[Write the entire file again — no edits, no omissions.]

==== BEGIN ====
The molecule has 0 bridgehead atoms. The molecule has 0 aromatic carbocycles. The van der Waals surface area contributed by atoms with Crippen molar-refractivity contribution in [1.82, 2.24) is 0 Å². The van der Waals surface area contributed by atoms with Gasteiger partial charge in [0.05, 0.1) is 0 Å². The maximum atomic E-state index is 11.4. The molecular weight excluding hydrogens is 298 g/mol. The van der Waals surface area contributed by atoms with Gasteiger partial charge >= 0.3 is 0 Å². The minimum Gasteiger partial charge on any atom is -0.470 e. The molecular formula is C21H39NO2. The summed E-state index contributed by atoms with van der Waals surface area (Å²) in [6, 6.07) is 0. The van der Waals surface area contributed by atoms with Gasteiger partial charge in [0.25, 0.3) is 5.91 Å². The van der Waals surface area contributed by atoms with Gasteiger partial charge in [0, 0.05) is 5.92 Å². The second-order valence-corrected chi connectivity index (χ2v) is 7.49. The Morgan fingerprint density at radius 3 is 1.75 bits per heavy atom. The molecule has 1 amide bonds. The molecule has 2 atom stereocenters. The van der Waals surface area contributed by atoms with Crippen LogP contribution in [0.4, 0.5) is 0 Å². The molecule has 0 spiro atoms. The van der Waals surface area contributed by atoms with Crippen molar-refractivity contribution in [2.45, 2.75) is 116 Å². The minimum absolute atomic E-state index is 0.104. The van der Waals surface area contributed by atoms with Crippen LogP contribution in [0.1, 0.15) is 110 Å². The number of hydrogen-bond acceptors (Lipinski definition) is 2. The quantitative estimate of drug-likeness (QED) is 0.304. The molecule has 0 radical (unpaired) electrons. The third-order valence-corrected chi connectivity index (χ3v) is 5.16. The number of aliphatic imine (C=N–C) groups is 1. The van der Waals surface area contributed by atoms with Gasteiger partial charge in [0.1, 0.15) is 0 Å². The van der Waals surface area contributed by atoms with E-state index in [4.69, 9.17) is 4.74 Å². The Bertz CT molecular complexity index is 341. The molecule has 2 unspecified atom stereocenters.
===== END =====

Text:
The molecule has 0 bridgehead atoms. The molecule has 0 aromatic carbocycles. The van der Waals surface area contributed by atoms with Crippen molar-refractivity contribution in [1.82, 2.24) is 0 Å². The van der Waals surface area contributed by atoms with Gasteiger partial charge in [0.05, 0.1) is 0 Å². The maximum atomic E-state index is 11.4. The molecular weight excluding hydrogens is 298 g/mol. The van der Waals surface area contributed by atoms with Gasteiger partial charge >= 0.3 is 0 Å². The minimum Gasteiger partial charge on any atom is -0.470 e. The molecular formula is C21H39NO2. The summed E-state index contributed by atoms with van der Waals surface area (Å²) in [6, 6.07) is 0. The van der Waals surface area contributed by atoms with Gasteiger partial charge in [0.25, 0.3) is 5.91 Å². The van der Waals surface area contributed by atoms with Gasteiger partial charge in [0, 0.05) is 5.92 Å². The second-order valence-corrected chi connectivity index (χ2v) is 7.49. The Morgan fingerprint density at radius 3 is 1.75 bits per heavy atom. The molecule has 1 amide bonds. The molecule has 2 atom stereocenters. The van der Waals surface area contributed by atoms with Crippen LogP contribution in [0.4, 0.5) is 0 Å². The molecule has 0 spiro atoms. The van der Waals surface area contributed by atoms with Crippen molar-refractivity contribution in [2.45, 2.75) is 116 Å². The minimum absolute atomic E-state index is 0.104. The van der Waals surface area contributed by atoms with Crippen LogP contribution in [0.1, 0.15) is 110 Å². The number of hydrogen-bond acceptors (Lipinski definition) is 2. The quantitative estimate of drug-likeness (QED) is 0.304. The molecule has 0 radical (unpaired) electrons. The third-order valence-corrected chi connectivity index (χ3v) is 5.16. The number of aliphatic imine (C=N–C) groups is 1. The van der Waals surface area contributed by atoms with Gasteiger partial charge in [0.1, 0.15) is 0 Å². The van der Waals surface area contributed by atoms with E-state index in [4.69, 9.17) is 4.74 Å². The Bertz CT molecular complexity index is 341. The molecule has 2 unspecified atom stereocenters.